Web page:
Friday's announcement by Tony Fadell that he was leaving Nest shook the foundations of not only the smart home space, but the broader tech industry. And with good reason.
While I will probably write a longer post at some point looking at the long arc of Fadell's Nest story, for now I'll look at who Marwan Fawaz is and what his arrival means for Nest and the broader smart home space.
Be forewarned, this is a long post, but for those TLDR types, basically I will argue that this move marks a big change for Nest, possibly Google, and perhaps the biggest move we've seen in the smart home space to transition to what I believe will be a new era of monetization around a new consumer business model for paid services.
Fawaz, Big Cable And The Evolution of Home Security
Once everyone got past the initial shock of Tony Fadell's announcement he was leaving Nest, people soon started speculating about who exactly is Marwan Fawaz and what his past meant for the future of Nest.
The first thing you notice about Fawaz's resume is that he spent much of his career in Big Cable, first at two major cable MSOs and more recently as head of Motorola Mobility's Motorola Home division, which was the division responsible for the cable and telco TV and broadband infrastructure business.
So, what does cable and telco TV have to do with smart home? A lot, as it turns out, at least if you consider how many of the cable industry's most senior players have migrated over the past few years to the security and smart home business, and the biggest example of this move has been the huge push by ADT, the world's biggest home security (and arguably, managed smart home service provider) towards smart home and smart security services.
Following Cable's Lead
One thing you'll notice about Fawaz's recent career moves is that he's spent the last few years as a technology advisor to ADT. This is important and we'll speculate about what this role meant and how it could impact Nest, but first let's step back and look at the evolution of ADT in recent years.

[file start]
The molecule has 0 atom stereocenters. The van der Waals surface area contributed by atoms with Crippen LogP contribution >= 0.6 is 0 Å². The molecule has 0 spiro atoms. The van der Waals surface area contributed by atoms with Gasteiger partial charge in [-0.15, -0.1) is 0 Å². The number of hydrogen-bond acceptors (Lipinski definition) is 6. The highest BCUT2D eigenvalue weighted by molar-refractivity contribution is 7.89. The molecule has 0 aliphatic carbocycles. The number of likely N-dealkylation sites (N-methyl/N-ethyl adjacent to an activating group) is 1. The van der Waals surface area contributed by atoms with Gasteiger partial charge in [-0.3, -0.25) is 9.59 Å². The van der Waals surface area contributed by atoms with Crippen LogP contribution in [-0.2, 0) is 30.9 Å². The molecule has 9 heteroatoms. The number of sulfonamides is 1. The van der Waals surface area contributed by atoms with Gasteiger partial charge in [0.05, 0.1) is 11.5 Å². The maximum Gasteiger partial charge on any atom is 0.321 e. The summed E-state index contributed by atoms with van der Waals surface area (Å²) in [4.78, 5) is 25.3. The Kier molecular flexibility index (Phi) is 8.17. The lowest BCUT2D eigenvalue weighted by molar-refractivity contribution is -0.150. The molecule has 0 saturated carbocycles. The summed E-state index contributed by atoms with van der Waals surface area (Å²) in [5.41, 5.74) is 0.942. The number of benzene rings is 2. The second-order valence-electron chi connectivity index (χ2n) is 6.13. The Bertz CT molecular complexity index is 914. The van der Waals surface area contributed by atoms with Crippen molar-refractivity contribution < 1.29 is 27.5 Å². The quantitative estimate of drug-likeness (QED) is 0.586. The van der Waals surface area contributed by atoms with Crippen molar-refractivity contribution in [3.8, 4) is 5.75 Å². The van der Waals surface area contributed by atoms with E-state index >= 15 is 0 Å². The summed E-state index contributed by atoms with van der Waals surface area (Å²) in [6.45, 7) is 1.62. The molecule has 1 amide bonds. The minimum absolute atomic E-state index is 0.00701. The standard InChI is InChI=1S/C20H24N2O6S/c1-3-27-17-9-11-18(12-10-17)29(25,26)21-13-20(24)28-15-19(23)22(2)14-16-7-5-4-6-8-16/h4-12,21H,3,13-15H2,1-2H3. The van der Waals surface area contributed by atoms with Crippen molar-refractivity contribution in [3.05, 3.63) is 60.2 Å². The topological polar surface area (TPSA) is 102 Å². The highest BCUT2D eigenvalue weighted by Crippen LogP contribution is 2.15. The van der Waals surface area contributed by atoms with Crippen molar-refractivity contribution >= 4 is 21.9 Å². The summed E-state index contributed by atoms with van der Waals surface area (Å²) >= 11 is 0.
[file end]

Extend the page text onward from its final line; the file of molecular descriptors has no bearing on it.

A few years, ago, the senior management of ADT decided that they needed to modernize their technology and infrastructure. If you were to describe ADT's technology five years ago, the best two words to describe it would be proprietary and old. At some point the company saw some of the macro-shifts happening around more evolved IoT and smart home technology and began to work to change their underlying platform and prepare for the future.
The initial move in this direction could be traced back the launch of ADT's Pulse platform, the company's managed smart home offering, but in reality the Pulse platform was really a re-skinned version of IControl's smart home as as service platform. It wasn't until probably around 2014 that the company really decided to modernize their platform, which meant to develop their own core technology beyond what they had in their core security offering and the IControl white-label smart home platform.
One of the first moves towards their modernization effort was to hire some senior executives from the cable industry. Why the cable industry, this mature monopolistic business that many seem as fairly outdated in it's own right? Because despite the industry's legacy of seeming somewhat dated from a business model perspective, the industry has made significant progress over the past decade modernizing its platforms and transitioning towards a standards-based, IP centric infrastructure. At the center of that transition was CableLabs, the industry consortium responsible for the industry's move to interactive services.
Further, much like the security business, cable was is in the midst of a significant business model disruption by newer, more nimble market entrants in the form of over-the-top video, where low-cost providers such as Netflix, Roku and Amazon who saw an opportunity to attack a staid industry that had grown complacent in its own success. While one could argue that the traditional pay TV business still has a negative long-term outlook, it would be hard to argue they haven't actively been trying to modernize their technology and associated business models to deal with the threat over the past ten years.